Over the last two years, the world has been reinvented yet again. The proliferation of devices and the advances in the interfaces that run on them have raced forward like an avalanche. Nielsen is predicting that 50 percent of the U.S. market will have smartphones by the end of 2011. Apple introduced the iPad and has since sold more than 15 million of them.
You might not realize it, but Tai Chi is a martial art.
While the movements are practiced slowly so we can internalize proper body mechanics, those movements are the foundation of how Tai Chi can be used in a martial interaction.
Think Ralph Macchio waxing on, waxing off.
One of the joys of having office space near SF Civic Center, is having people wander into our offices on a weekly basis and ask us what Traction is all about.
So we gathered the team and made a video to answer this persistent question—in our own special way of course...
Two newspaper publications have recently evolved their mobile strategies. One is an example of what not to do. The other represents an evolution in the thinking around mobile and a case study model for a thoughtful and effective mobile strategy for a content publication.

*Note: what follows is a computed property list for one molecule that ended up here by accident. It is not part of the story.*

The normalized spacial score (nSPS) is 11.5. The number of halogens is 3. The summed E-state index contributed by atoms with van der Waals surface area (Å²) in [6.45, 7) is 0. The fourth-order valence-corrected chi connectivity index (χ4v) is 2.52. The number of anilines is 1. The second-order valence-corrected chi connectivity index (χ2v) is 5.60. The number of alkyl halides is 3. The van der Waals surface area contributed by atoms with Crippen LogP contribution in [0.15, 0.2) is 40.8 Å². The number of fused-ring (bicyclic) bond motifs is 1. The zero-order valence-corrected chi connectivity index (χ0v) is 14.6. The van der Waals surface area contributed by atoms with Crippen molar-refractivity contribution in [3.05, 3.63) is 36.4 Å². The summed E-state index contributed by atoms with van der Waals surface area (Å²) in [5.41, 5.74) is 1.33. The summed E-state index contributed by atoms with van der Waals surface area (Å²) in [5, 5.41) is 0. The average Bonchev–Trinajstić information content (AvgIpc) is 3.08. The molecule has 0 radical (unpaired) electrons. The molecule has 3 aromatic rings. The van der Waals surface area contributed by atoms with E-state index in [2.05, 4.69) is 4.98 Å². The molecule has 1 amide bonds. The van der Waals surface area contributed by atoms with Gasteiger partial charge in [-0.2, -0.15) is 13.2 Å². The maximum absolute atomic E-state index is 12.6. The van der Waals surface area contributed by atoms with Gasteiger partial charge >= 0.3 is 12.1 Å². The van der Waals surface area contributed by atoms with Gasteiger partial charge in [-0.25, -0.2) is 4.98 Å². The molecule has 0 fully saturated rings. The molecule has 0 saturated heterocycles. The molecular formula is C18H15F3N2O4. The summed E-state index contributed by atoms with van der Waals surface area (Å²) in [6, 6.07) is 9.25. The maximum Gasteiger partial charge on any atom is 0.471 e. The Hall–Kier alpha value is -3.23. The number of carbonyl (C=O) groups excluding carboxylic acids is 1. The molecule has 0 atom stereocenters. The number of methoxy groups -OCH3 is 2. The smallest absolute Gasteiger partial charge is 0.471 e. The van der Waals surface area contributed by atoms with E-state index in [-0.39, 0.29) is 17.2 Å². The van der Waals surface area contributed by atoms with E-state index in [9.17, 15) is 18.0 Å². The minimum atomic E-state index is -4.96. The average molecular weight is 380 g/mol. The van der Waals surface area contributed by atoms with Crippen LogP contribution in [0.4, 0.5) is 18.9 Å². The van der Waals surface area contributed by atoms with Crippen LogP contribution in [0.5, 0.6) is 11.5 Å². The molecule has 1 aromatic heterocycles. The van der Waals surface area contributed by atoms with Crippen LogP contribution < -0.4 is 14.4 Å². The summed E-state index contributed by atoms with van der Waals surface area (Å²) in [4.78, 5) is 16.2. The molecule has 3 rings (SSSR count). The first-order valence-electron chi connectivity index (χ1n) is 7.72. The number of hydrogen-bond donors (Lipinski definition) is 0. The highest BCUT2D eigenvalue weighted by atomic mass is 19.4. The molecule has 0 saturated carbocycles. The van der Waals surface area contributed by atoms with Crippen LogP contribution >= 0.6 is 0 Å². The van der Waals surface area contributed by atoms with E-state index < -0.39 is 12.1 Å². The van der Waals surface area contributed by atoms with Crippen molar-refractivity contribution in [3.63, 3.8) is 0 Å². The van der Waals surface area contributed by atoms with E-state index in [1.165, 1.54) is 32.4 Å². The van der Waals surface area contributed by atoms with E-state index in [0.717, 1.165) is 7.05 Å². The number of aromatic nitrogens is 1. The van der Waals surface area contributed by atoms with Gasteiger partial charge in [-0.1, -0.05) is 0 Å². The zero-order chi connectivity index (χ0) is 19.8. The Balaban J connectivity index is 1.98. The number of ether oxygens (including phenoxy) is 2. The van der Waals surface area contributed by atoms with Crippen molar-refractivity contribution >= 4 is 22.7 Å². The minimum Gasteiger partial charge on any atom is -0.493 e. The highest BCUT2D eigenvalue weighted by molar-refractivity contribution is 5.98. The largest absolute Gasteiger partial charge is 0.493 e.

There's a lot of debate in the halls at Traction (and every other interactive advertising agency I'd presume) about the hot trend of the moment: responsive design.
Weigh in on the debate. Would love to hear what you think...
Have human beings become the next algorithm?
For the past five years, I have practiced tai chi with the disciple of a great master in Beijing. My teacher is very wise.
Of the many lessons I have learned, there are several that I apply to my life in business. So much so, that I've considered writing a book about them. For now, however, I'll begin with a series of blog posts I'm calling Tai Chi for Business.
Every good agency, design house, marketing company or interactive shop does some kind of strategic thinking. Whether they are transparent about it or not, this thinking is integral to creating work that is successful.
Yet so many clients consider outside strategic thinking as "fluff" work that is costly and irrelevant. Oh how wrong they are.
A while back, I started a comic strip to entertain myself. Most of the work is indulgent, riddled with inside jokes, off-color humor and vulgar language. In other words: it is brilliant—or at least I think so.
So I thought I would share my "brilliance" with all of you.